Simon Ateba is Chief White House Correspondent for Today News Africa. Simon covers the U.S. government, the International Monetary Fund, the World Bank and other financial and international institutions in Washington D.C. He can be reached on [email protected]
The U.S. Agency for International Development (USAID) announced on Tuesday that it was providing $100,000 in emergency assistance to the Democratic Republic of the Congo (DRC) following the Nyiragongo volcano eruption which started on May 22. The eruption triggered a series of small earthquakes.
USAID said while lava flows stopped about one mile from Goma, the eruption caused significant damage in North Kivu, “including to a critical water pipeline, cutting off drinking water access for as many as 500,000 people.”
It said the limited financial assistance of $100,000 to DRC is to provide safe drinking water to those 500,000 people and to assist in cholera prevention efforts.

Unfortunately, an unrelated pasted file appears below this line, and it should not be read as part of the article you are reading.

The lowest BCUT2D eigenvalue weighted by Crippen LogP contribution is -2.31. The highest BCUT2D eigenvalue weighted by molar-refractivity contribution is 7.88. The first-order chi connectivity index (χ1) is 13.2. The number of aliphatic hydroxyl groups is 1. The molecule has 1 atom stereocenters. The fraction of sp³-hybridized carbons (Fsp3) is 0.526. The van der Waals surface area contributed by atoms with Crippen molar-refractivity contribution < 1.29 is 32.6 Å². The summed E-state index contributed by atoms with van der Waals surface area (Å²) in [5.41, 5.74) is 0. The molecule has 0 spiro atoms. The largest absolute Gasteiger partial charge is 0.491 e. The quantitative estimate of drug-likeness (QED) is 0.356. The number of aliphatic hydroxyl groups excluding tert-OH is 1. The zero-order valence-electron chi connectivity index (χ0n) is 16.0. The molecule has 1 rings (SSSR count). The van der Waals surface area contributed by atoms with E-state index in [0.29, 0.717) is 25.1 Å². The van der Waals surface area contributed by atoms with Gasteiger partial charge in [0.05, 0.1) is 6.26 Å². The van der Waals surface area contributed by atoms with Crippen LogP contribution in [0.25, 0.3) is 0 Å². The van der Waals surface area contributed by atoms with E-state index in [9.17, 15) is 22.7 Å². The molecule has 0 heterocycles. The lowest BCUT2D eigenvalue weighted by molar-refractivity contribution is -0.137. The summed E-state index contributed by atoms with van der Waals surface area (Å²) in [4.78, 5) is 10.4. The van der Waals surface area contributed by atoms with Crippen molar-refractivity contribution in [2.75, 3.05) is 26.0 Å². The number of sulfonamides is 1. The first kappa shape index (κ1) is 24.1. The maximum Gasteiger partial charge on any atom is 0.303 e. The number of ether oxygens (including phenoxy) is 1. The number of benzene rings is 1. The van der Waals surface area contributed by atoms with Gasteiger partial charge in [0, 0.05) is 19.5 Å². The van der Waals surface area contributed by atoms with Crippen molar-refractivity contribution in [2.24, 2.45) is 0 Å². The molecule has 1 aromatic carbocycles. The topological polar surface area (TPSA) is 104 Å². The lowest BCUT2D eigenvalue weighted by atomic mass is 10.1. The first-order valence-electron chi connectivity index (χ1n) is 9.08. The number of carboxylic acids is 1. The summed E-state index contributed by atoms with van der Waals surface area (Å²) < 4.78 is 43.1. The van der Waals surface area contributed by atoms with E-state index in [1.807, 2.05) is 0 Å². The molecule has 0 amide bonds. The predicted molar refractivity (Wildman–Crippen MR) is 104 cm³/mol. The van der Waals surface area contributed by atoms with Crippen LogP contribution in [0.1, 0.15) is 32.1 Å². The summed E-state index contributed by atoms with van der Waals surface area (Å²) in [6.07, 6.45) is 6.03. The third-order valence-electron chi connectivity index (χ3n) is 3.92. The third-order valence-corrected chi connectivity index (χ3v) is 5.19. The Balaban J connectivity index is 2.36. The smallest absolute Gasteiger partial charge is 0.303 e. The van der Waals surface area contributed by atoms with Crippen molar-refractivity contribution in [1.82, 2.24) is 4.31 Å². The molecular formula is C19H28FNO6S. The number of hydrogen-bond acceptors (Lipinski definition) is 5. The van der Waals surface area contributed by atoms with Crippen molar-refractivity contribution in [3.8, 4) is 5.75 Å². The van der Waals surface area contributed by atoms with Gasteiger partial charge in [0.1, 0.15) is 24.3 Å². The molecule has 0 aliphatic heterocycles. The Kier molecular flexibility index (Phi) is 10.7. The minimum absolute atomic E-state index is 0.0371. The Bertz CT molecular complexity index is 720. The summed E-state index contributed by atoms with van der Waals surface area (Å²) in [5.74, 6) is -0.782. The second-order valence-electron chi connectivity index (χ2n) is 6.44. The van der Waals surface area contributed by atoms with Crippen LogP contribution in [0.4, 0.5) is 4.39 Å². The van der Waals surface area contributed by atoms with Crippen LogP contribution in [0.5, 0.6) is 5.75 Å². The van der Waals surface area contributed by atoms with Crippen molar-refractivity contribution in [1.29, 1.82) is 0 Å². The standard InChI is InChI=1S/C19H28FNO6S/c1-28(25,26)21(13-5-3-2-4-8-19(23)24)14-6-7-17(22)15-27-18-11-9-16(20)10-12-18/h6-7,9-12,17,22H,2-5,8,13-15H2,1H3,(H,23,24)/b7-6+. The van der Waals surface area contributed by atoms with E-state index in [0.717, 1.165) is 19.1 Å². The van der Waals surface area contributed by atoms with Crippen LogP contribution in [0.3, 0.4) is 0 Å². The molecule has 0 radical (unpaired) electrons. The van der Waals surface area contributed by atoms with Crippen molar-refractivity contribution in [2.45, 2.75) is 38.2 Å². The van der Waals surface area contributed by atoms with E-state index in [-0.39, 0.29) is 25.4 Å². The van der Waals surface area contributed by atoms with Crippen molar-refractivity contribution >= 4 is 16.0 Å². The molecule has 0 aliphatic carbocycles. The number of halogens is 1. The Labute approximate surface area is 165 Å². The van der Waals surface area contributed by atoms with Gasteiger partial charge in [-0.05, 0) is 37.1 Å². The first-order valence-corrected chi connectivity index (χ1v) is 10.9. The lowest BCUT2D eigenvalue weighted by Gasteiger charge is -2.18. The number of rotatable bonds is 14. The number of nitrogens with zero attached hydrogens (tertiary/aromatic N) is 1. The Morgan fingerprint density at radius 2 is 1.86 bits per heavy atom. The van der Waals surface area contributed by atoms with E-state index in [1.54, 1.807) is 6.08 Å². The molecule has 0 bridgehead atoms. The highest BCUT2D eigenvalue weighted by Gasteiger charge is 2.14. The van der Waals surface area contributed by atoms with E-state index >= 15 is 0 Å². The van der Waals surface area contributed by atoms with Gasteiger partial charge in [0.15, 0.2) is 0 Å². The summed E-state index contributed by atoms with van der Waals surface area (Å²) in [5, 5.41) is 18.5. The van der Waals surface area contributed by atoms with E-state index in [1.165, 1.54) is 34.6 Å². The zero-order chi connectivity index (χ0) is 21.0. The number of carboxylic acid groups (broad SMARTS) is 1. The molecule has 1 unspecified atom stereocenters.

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“USAID disaster experts are conducting assessments to determine additional needs and coordinating with local officials and humanitarian partners. In addition, the USAID-supported U.S. Geological Survey (USGS) Volcano Disaster Assistance Program (VDAP), which leverages the U.S. scientific and technological expertise of the USGS, is providing technical assistance to DRC’s Goma Volcano Observatory to help track and analyze Nyiragongo’s activity,” the US agency said in a statement, adding that “USAID offers its deepest condolences to the families and communities affected by the eruption of Nyiragongo volcano and stands with the people of the DRC as they begin to recover.”
The United States is the single largest donor of humanitarian assistance in the Democratic Republic of Congo, providing more than $131 million in Fiscal Year 2021 to date.